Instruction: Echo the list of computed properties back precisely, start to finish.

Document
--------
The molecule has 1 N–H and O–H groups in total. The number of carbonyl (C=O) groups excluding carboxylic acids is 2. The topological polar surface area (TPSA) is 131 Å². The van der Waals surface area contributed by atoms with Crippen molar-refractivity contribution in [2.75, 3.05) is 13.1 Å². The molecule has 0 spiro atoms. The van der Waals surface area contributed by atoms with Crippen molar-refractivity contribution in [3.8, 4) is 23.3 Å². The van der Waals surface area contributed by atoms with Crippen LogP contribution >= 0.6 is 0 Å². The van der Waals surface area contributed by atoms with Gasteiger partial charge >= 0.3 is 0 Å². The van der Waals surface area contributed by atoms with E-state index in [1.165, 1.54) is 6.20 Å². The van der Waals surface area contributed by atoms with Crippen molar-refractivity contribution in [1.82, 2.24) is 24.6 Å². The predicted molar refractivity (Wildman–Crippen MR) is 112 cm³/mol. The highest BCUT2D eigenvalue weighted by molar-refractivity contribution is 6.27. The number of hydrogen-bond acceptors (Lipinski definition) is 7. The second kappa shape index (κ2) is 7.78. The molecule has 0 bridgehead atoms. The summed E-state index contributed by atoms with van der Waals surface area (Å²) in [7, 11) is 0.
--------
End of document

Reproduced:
The molecule has 1 N–H and O–H groups in total. The number of carbonyl (C=O) groups excluding carboxylic acids is 2. The topological polar surface area (TPSA) is 131 Å². The van der Waals surface area contributed by atoms with Crippen molar-refractivity contribution in [2.75, 3.05) is 13.1 Å². The molecule has 0 spiro atoms. The van der Waals surface area contributed by atoms with Crippen molar-refractivity contribution in [3.8, 4) is 23.3 Å². The van der Waals surface area contributed by atoms with Crippen LogP contribution >= 0.6 is 0 Å². The van der Waals surface area contributed by atoms with Gasteiger partial charge >= 0.3 is 0 Å². The van der Waals surface area contributed by atoms with E-state index in [1.165, 1.54) is 6.20 Å². The van der Waals surface area contributed by atoms with Crippen molar-refractivity contribution in [1.82, 2.24) is 24.6 Å². The predicted molar refractivity (Wildman–Crippen MR) is 112 cm³/mol. The highest BCUT2D eigenvalue weighted by molar-refractivity contribution is 6.27. The number of hydrogen-bond acceptors (Lipinski definition) is 7. The second kappa shape index (κ2) is 7.78. The molecule has 0 bridgehead atoms. The summed E-state index contributed by atoms with van der Waals surface area (Å²) in [7, 11) is 0.